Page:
(A blow out is where the pigment is placed in a way that causes it to spread in an unpredictable way under the skin. The pigment placed into the body can roll along the capillary pathways, along soft spots of less dense skin or be carried into less dense areas by the inflammatory/immune response that occurs during a tattoo.)
- Higher levels of stress from normal daily use increase the amount of shedding that needs to occur as more cells are destroyed from use.
- Being constantly in use, the environmental stresses are greater than other parts of the body so an increase in healing time may occur.
- The thicker horny layer creates a longer pathway for ink and needles to travel. this travel will dislodge pigment at different depths that can create an illusion of a well done tattoo. When the tattoo heals, and the misplaced pigment is shed (not absorbed) the finished product could be much lighter than anticipated.
So this list is going to left and added to at another time. I have shit to do and I am running out of time!
How can we tell who would be a better candidate for a hand or foot tattoo
This one is simple. You do a consult and touch their hands/feet after washing your hands and putting on a set of gloves.
Look at the skin. Is it very thin looking? If so, you will need to adjust your machine speed to ensure quality injection of pigment.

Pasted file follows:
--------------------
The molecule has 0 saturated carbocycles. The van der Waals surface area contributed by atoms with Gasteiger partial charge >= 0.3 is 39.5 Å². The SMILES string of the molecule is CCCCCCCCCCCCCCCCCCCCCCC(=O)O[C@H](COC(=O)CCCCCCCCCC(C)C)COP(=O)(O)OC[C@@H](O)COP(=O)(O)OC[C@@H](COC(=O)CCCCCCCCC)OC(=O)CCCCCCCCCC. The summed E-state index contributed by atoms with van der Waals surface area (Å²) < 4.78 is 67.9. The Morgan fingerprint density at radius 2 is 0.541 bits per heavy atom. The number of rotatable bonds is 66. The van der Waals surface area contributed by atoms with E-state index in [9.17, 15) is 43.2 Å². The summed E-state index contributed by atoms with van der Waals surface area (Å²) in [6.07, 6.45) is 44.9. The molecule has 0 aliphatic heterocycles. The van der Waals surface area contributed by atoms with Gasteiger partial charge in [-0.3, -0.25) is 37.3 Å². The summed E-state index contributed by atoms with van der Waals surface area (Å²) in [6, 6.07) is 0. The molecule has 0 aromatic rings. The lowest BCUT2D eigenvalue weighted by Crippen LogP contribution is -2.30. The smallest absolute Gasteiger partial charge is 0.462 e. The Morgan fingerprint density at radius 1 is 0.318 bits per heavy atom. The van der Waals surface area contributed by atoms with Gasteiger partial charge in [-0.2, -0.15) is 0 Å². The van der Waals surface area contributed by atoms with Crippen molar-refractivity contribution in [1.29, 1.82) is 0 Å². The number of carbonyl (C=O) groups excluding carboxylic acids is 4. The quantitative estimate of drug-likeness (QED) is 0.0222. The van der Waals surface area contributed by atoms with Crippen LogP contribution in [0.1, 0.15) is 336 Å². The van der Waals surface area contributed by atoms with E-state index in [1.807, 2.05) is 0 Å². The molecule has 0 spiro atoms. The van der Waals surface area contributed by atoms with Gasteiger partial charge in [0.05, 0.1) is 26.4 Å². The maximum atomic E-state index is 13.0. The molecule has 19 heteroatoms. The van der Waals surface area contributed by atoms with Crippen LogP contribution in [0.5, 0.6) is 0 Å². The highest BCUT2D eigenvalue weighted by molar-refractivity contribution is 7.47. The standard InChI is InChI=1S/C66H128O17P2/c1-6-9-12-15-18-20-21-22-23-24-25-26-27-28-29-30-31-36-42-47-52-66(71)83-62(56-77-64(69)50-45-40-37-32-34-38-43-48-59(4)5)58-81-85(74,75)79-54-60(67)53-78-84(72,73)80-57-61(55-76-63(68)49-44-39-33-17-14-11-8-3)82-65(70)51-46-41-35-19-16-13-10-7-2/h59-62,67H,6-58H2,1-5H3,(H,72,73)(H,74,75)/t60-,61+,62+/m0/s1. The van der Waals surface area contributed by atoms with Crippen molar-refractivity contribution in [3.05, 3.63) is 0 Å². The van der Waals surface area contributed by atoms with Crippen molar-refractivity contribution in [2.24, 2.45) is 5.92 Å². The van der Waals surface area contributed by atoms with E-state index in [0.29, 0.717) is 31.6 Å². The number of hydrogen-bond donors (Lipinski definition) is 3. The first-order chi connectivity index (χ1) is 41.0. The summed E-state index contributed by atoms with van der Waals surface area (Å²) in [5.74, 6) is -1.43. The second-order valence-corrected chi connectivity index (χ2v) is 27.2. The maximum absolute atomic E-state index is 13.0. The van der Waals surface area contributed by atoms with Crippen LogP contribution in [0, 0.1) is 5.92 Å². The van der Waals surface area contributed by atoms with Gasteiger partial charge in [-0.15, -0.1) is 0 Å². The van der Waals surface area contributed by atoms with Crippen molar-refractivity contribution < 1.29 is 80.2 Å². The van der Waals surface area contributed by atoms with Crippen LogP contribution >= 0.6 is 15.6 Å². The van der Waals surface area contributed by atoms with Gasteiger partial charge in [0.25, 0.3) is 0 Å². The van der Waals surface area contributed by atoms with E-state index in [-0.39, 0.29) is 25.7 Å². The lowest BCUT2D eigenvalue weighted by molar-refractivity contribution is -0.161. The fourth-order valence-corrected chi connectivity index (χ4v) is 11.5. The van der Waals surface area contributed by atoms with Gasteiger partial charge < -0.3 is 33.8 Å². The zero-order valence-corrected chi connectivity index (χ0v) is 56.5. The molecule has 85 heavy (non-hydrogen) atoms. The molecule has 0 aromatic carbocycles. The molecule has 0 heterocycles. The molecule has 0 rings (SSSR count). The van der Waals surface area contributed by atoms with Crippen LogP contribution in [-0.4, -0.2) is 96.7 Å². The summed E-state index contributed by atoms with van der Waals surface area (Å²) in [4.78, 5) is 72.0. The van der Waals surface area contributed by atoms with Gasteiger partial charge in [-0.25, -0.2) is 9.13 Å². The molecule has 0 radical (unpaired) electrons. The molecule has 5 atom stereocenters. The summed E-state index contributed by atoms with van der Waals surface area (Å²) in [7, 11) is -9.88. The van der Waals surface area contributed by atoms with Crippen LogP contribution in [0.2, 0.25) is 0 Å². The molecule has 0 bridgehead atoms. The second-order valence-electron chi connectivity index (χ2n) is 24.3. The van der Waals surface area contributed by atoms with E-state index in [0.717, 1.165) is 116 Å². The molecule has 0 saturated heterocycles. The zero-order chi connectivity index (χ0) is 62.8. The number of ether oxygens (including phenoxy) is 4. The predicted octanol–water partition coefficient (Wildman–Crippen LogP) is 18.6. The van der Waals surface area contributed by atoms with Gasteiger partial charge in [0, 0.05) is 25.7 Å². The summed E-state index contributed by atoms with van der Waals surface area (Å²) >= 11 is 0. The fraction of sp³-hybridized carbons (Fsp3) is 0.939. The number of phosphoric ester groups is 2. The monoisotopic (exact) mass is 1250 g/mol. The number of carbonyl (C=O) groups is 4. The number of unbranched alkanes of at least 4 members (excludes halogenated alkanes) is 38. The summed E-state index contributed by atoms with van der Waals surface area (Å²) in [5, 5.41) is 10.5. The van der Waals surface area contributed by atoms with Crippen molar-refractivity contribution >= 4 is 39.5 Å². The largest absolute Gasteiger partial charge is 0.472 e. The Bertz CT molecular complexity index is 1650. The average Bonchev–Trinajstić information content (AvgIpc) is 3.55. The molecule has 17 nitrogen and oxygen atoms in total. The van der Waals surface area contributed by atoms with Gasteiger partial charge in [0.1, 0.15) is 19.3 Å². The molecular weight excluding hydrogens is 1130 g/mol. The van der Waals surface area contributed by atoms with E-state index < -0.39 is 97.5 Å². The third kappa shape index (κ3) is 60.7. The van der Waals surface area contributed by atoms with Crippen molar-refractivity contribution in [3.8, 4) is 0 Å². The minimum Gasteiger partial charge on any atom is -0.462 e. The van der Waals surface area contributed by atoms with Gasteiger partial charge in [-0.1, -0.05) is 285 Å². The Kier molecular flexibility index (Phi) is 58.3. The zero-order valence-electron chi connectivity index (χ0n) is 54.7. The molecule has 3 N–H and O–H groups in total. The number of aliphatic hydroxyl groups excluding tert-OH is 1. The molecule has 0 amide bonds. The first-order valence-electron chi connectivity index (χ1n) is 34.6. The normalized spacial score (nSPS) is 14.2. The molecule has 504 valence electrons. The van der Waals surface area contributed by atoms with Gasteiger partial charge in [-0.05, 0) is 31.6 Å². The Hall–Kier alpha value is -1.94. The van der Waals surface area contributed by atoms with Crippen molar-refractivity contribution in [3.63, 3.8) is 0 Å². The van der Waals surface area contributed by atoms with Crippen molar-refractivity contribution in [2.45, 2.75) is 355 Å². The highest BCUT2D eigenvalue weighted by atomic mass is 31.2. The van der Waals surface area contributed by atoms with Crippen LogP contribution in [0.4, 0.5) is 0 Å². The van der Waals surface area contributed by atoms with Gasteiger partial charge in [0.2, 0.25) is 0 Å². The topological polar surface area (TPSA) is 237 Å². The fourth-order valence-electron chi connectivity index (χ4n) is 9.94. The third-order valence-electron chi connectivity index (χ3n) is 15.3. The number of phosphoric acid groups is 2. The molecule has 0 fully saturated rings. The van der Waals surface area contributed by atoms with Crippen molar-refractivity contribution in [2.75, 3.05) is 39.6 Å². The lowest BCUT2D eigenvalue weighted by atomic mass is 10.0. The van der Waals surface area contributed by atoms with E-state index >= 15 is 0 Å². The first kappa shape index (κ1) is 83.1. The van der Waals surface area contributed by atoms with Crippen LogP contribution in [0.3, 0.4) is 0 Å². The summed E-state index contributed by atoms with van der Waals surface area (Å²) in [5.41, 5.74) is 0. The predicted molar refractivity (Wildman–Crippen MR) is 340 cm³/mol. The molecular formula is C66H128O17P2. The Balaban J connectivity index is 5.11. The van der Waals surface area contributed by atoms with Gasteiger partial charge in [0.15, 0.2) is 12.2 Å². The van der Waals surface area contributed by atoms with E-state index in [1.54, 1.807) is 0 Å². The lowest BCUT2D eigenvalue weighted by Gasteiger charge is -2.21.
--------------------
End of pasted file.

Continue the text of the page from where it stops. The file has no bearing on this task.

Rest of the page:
Give the skin a little push and pull. Does it feel tight or strongly attached to the underlying structure? If it does, there is a better chance that the SubQ layer is thicker than average and should be easier to tattoo. If the skin is very loose, there is a better chance that the tattoo will fall out or blow out if your needle depth is not set shallow and run on a slower machine setting.
WHen doing a consultation, ask the person who wants the tattoo what they do for a living. If you are going to tattoo a bakers hand, or a mechanics hand, there is a greater than average chance the tattoo will heal like total crap. Why you ask? BECAUSE THEY WORK WITH THEIR HANDS!
The type of work and what the skin is introduced to in a daily grind are what we consider environmental stresses. If you were to apply those same stresses to any other part of the body, what would you expect? (This wasn’t rhetorical)
How evident is the vascularization of the hand? If it seems very prominent, located near the surface, the epidermis will be thinner than normal (maybe they don’t use their hands for work or have a light duty job). If this is the case, you will have to adjust your hand and machine speed to ensure good saturation and less trauma.
In closing for now…
There is more information that needs to be added to this so let’s leave this article as a primer for those of you who need more.
Thanks for reading.